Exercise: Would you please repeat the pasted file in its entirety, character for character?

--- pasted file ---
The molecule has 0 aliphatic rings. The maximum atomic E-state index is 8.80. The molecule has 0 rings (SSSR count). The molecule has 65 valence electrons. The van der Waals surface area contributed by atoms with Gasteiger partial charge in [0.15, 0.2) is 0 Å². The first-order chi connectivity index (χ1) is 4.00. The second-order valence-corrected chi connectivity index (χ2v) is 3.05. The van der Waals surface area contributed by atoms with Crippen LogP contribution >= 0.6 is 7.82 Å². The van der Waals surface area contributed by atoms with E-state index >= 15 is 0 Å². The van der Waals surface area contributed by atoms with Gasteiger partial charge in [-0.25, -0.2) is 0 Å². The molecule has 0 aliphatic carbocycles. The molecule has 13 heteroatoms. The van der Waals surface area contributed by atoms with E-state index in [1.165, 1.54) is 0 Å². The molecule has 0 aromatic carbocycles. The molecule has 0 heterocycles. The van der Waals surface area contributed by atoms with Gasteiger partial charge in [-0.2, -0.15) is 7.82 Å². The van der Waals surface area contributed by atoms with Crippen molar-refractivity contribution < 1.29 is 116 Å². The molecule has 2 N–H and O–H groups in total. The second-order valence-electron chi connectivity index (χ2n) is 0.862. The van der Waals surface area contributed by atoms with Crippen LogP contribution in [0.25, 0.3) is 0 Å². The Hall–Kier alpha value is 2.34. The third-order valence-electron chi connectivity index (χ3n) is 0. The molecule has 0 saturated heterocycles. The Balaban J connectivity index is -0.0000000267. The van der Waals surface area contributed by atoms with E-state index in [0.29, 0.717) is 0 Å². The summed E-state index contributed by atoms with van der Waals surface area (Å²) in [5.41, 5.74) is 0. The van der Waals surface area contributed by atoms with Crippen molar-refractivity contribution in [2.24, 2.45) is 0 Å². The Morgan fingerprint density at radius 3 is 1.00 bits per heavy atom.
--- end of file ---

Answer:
The molecule has 0 aliphatic rings. The maximum atomic E-state index is 8.80. The molecule has 0 rings (SSSR count). The molecule has 65 valence electrons. The van der Waals surface area contributed by atoms with Gasteiger partial charge in [0.15, 0.2) is 0 Å². The first-order chi connectivity index (χ1) is 4.00. The second-order valence-corrected chi connectivity index (χ2v) is 3.05. The van der Waals surface area contributed by atoms with Crippen LogP contribution >= 0.6 is 7.82 Å². The van der Waals surface area contributed by atoms with E-state index >= 15 is 0 Å². The van der Waals surface area contributed by atoms with Gasteiger partial charge in [-0.25, -0.2) is 0 Å². The molecule has 0 aliphatic carbocycles. The molecule has 13 heteroatoms. The van der Waals surface area contributed by atoms with E-state index in [1.165, 1.54) is 0 Å². The molecule has 0 aromatic carbocycles. The molecule has 0 heterocycles. The van der Waals surface area contributed by atoms with Gasteiger partial charge in [-0.2, -0.15) is 7.82 Å². The van der Waals surface area contributed by atoms with Crippen molar-refractivity contribution < 1.29 is 116 Å². The molecule has 2 N–H and O–H groups in total. The second-order valence-electron chi connectivity index (χ2n) is 0.862. The van der Waals surface area contributed by atoms with Crippen LogP contribution in [0.25, 0.3) is 0 Å². The Hall–Kier alpha value is 2.34. The third-order valence-electron chi connectivity index (χ3n) is 0. The molecule has 0 saturated heterocycles. The Balaban J connectivity index is -0.0000000267. The van der Waals surface area contributed by atoms with E-state index in [0.29, 0.717) is 0 Å². The summed E-state index contributed by atoms with van der Waals surface area (Å²) in [5.41, 5.74) is 0. The van der Waals surface area contributed by atoms with Crippen molar-refractivity contribution in [2.24, 2.45) is 0 Å². The Morgan fingerprint density at radius 3 is 1.00 bits per heavy atom.